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June 17, 2013 5:00 AM, EDT
FMCSA to Seek CSA Changes to Make Scoring Clearer
By Timothy Cama, Staff Reporter

This story appears in the June 17 print edition of Transport Topics.

The Federal Motor Carrier Safety Administration said it would propose changes to the public face of its Compliance, Safety, Accountability program later this year in an attempt to make clearer that the rankings are not necessarily safety scores.

“We recognize the presentation can be made clearer so visitors can better understand what the scores mean — and what they don’t mean,” FMCSA spokesman Duane DeBruyne told Transport Topics.

The changes will not affect how FMCSA calculates scores or uses CSA to prioritize its enforcement actions, DeBruyne said.

Instead, FMCSA wants to make changes to CSA’s Safety Measurement System to show users that percentile scores reflect carriers’ compliance with only certain regulations.

SMS data reflect how a company’s violations and audits compare with similar companies, expressed as percentile rankings in categories known as Behavior Analysis and Safety Improvement Categories. They are not official ratings, which

can be issued only after FMCSA auditors evaluate a carrier’s operations.

The SMS changes will make that distinction clearer, DeBruyne said.

The disclosure left trucking industry representatives disappointed that FMCSA is not taking action on other CSA issues, such as hiding all BASIC rankings from the public unless the scores can be correlated with crash risk.

“It’s a good first step,” said Rob Abbott, vice president of safety policy at American Trucking Associations. “Regardless of how they display it, the intent of the program is to reduce crashes, injuries and fatalities. Ultimately, the most effective way to do that

is to identify fleets that are more likely to have crashes.”

However, some BASICs have an inverse relationship to crash risk, Abbott said, citing a 2012 study by the American Transportation Research Institute.

“Intuitively, that tells us that posting that data publicly . . . will achieve the inverse of the intent.”

Abbott is a member of the Motor Carrier Safety Advisory Committee’s subcommittee on CSA, which is scheduled to meet this week in Arlington, Va. The majority of that subcommittee has recommended that FMCSA hide BASIC scores.

“The only circumstance under which the subcommittee said they should remain in public view is if removing them is not possible. So we’d be interested to know: Why isn’t it possible?” Abbott said.

Bob Petrancosta, vice president of safety at less-than-truckload carrier Con-way Freight, was suspicious of FMCSA’s actions.

“Any time you put a disclaimer on something, you’re providing an explanation that what you’re seeing is not always what you’re getting. If you have to put a disclaimer on scores because they’re not telling the right story, why not fix the problem, so that they do tell the right story?” he said.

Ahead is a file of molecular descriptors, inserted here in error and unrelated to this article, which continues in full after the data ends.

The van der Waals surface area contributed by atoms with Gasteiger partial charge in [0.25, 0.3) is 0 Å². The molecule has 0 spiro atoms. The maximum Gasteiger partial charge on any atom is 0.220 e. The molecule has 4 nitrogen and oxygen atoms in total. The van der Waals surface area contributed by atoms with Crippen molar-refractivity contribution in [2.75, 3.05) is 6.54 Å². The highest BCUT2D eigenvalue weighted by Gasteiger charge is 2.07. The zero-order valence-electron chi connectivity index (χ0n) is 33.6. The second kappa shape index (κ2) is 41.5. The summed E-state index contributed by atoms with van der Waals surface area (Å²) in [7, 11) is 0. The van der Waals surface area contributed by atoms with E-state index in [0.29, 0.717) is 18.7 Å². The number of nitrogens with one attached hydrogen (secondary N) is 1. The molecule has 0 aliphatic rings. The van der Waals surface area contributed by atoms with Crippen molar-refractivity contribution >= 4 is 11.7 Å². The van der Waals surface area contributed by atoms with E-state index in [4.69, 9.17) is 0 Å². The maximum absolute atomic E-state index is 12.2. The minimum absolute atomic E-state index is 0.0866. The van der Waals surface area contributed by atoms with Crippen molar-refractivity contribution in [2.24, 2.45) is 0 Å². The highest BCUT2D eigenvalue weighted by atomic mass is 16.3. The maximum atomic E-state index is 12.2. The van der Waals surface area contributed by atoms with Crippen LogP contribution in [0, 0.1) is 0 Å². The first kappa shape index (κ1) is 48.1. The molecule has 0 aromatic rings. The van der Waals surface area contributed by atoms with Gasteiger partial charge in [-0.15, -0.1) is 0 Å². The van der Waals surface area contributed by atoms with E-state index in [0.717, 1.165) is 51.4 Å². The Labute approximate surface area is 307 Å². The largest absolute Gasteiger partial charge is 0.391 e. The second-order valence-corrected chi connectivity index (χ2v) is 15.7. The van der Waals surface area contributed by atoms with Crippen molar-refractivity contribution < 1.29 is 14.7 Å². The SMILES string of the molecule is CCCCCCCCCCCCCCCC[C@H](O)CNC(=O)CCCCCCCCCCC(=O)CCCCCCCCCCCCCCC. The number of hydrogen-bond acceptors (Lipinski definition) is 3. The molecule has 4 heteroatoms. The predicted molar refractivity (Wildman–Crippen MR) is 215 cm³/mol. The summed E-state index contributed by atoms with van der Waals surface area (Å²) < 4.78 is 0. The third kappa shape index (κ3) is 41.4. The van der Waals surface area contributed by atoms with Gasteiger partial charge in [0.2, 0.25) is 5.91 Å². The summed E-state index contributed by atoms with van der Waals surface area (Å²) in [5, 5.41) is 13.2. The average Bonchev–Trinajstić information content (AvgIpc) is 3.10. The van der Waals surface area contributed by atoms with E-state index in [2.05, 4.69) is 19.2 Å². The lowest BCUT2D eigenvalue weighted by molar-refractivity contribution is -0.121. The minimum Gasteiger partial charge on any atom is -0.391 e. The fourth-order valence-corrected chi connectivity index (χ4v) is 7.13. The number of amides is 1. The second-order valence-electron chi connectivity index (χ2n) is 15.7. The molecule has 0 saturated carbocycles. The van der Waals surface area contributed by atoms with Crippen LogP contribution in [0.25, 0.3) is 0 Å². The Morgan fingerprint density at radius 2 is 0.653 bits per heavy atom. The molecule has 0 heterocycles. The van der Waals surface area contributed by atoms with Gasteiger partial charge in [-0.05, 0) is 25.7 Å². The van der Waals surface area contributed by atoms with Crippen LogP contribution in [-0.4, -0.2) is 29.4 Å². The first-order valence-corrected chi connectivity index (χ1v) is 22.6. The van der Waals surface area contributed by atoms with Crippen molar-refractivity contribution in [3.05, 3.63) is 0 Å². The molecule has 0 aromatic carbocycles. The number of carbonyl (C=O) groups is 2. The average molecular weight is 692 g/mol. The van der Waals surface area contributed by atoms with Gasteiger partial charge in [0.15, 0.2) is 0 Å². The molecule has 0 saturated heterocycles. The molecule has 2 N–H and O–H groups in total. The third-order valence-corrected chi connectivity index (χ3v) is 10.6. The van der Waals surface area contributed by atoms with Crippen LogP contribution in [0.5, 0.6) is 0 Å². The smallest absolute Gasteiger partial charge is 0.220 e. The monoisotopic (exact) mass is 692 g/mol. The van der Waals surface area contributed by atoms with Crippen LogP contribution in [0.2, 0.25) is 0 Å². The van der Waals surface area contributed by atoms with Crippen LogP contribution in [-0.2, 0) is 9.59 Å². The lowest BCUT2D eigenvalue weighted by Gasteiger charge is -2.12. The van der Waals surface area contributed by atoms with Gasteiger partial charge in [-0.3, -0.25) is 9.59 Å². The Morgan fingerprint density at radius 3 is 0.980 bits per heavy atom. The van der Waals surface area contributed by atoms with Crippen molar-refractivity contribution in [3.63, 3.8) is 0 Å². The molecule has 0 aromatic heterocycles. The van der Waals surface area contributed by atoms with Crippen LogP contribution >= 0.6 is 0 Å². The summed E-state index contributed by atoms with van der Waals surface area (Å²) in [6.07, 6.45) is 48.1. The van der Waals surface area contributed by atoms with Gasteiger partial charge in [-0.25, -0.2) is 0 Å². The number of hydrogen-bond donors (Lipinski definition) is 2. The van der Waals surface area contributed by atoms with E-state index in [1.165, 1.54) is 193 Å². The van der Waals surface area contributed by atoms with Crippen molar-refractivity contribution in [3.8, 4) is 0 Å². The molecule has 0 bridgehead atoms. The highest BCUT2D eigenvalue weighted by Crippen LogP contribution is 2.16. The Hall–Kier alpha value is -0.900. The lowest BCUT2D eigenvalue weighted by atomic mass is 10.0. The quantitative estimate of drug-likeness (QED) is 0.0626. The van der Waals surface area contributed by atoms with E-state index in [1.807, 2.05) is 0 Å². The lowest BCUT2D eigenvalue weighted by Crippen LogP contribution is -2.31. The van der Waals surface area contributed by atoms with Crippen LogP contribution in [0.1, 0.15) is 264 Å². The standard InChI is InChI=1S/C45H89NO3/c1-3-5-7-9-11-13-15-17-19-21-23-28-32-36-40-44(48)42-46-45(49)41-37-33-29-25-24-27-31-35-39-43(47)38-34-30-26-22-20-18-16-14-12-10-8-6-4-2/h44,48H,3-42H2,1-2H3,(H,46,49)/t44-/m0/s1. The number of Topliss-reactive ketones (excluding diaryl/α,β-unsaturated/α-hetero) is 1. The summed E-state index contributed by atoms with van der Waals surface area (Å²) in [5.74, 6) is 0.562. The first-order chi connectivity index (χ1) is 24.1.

Shippers, brokers and the public will use CSA scores to judge carriers’ safety, Petrancosta said.

“And if those scores aren’t a true reflection of a carrier’s safety performance, I have a problem with that,” he said.

Steve Owings, co-founder of Road Safe America, said that it is important to differentiate between scores that measure safety and those that measure only compliance with regulations, but both should be displayed.

“Clearly, if they’re statistically predictive of future crashes, then we don’t see any problem calling them just that,” he said.

Petrancosta and Owings also are members of the subcommittee.

DeBruyne said FMCSA also wants to make clearer that a carrier should not be considered unsafe just because the agency does not have data.

“The lack of data should not be interpreted to the detriment of the carrier,” DeBruyne said.

The agency also is considering switching how it counts violations in CSA, he said. Currently, each violation is given a numerical score for the purpose of the calculations, but FMCSA might switch to high, medium and low.

But that would not solve the problem of violation scores that are not properly weighted to correspond to crash risk, Abbott said.

Petrancosta agreed. “At the end of the day, whether you rank it through high-medium-low or numbers, you’re still weighting it. And I’m not quite sure what you get out of that change,” he said.

FMCSA will allow motor carriers to see a preview of the changes sometime this year and will provide time for comment. The preview then will be open to the public before the agency implements the final changes.

FMCSA’s latest major changes to CSA were finalized in December, after they were previewed by carriers in August. Those 11 changes centered on realigning the BASICs and increasing oversight of hazardous-materials carriers (12-10, p. 3).